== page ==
"The ache for home lives in all of us, the safe place where we can go as we are and not be questioned" - Maya Angelou
Maya Angelou spoke a universal truth when she uttered these words. Think about it, you know the feeling. You put the key in the front door, take a deep breath, and relax. You can leave the world outside because you’re home. This is where everything is just how you like it, where you’re most comfortable, and where you feel safe.
An example of how being without this can impact a person's quality of life is our friend Eddie, who has cerebral palsy and he’s unable to speak, so he communicates in his own way—mainly by writing on his iPad. Furthermore, he also has an intellectual disability, which means that he needs extra support with everyday things, like cooking and paying the bills.
Until recently, 61-year-old Eddie dreaded coming home at the end of each day, something which only exacerbated a growing need for greater support and connection.
“I was deeply concerned about what Eddie had gone through,” Rowena, his Support Manager, said, “so I made inquiries. It turned out he had been living in unsuitable accommodation. His housemate was highly volatile. Eddie had been suffering from bullying in his own home.”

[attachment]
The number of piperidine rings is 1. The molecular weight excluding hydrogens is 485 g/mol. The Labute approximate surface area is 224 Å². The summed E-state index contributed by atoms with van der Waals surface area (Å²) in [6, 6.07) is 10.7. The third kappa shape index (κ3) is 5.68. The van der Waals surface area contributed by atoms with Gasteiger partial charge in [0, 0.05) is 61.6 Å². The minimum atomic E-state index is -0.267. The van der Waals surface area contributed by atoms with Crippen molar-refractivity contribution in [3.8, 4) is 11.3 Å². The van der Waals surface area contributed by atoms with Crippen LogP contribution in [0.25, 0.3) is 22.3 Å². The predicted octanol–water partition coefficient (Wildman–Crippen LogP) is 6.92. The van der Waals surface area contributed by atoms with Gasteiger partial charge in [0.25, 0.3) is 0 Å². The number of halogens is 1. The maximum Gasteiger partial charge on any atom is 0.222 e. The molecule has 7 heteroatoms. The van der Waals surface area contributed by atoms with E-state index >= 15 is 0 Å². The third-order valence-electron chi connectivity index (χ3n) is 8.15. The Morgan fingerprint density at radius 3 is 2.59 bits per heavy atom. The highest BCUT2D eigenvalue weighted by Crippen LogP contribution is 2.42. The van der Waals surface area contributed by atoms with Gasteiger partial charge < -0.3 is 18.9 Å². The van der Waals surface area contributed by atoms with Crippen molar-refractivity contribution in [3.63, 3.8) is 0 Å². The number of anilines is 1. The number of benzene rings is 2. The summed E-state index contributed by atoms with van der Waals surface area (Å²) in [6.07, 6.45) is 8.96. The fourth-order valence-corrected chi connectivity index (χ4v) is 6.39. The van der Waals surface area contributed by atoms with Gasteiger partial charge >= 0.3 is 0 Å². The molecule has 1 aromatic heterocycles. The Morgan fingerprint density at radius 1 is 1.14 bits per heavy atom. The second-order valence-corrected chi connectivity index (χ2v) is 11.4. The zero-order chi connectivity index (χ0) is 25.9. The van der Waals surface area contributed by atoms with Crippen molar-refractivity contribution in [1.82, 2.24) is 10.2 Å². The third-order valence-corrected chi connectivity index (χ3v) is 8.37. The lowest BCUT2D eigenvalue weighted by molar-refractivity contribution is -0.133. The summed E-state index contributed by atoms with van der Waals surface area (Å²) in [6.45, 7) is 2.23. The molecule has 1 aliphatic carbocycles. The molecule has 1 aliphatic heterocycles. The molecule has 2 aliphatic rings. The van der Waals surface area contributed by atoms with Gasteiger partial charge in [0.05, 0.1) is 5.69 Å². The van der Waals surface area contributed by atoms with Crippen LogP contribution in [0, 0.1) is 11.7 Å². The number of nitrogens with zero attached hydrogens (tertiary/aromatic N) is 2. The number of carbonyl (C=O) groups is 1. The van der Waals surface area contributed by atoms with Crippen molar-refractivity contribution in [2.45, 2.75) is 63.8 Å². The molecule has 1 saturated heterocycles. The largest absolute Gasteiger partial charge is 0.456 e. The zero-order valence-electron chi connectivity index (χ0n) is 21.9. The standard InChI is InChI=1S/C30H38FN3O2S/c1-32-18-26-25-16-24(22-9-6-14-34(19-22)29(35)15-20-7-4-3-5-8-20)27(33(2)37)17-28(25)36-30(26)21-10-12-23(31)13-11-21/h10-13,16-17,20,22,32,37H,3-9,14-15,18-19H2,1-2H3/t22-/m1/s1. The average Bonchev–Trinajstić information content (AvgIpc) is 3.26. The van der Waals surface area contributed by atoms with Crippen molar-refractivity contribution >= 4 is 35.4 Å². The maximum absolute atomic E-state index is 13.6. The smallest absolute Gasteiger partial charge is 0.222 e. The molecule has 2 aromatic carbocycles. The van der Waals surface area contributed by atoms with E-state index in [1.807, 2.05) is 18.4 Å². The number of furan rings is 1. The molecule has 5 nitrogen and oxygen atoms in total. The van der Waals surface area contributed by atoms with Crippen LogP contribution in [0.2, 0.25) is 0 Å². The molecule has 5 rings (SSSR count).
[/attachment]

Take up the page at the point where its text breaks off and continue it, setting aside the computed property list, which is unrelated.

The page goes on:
As Rowena would attest, many people with disability find themselves in the same predicament. They are living in accommodation where they don’t even feel safe, never mind comfortable—and they can’t escape. When people like Eddie can’t find the right home, they can quickly become isolated. Their health and wellbeing can deteriorate quickly. But there is hope.
It wasn’t easy for us to find Eddie a place to call his own. And it certainly wasn’t easy explaining to him that there weren’t enough homes for people like him. It's through the help of the wider community, in the form of donations and advocacy, that this work can be done, now and in the future.
Eddie is now living happily in supported independent living with good friends and constant support. This has brought out Eddie's full personality and true energy, as seen in his recent participation in the Battle of the Bands. In other words, he is proof of what can happen when we actively address the severe shortage of suitable housing for people with disability.
Eddie is eager to see others like him as safe and happy as he is now, which is why he chooses to share his story when and where he can.
We’re determined to ease the ache for a safe place to call home, which is why tackling the housing shortage has long been one of our biggest focuses.